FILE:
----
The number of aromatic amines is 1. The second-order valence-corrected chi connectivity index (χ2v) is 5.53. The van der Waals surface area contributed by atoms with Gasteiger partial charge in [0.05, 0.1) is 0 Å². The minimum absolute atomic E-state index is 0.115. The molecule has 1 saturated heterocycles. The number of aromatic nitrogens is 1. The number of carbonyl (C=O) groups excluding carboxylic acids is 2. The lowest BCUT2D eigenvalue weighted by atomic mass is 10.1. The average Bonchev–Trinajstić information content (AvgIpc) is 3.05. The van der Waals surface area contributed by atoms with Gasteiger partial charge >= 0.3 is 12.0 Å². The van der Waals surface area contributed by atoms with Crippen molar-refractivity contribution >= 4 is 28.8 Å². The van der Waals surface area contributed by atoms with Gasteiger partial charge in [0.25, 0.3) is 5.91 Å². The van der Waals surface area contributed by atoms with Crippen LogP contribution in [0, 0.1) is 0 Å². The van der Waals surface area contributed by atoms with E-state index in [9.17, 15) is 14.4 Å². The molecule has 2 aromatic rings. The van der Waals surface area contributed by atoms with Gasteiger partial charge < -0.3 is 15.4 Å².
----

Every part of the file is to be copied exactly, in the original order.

The number of aromatic amines is 1. The second-order valence-corrected chi connectivity index (χ2v) is 5.53. The van der Waals surface area contributed by atoms with Gasteiger partial charge in [0.05, 0.1) is 0 Å². The minimum absolute atomic E-state index is 0.115. The molecule has 1 saturated heterocycles. The number of aromatic nitrogens is 1. The number of carbonyl (C=O) groups excluding carboxylic acids is 2. The lowest BCUT2D eigenvalue weighted by atomic mass is 10.1. The average Bonchev–Trinajstić information content (AvgIpc) is 3.05. The van der Waals surface area contributed by atoms with Gasteiger partial charge >= 0.3 is 12.0 Å². The van der Waals surface area contributed by atoms with Crippen molar-refractivity contribution >= 4 is 28.8 Å². The van der Waals surface area contributed by atoms with Gasteiger partial charge in [0.25, 0.3) is 5.91 Å². The van der Waals surface area contributed by atoms with Crippen LogP contribution in [0, 0.1) is 0 Å². The van der Waals surface area contributed by atoms with E-state index in [9.17, 15) is 14.4 Å². The molecule has 2 aromatic rings. The van der Waals surface area contributed by atoms with Gasteiger partial charge < -0.3 is 15.4 Å².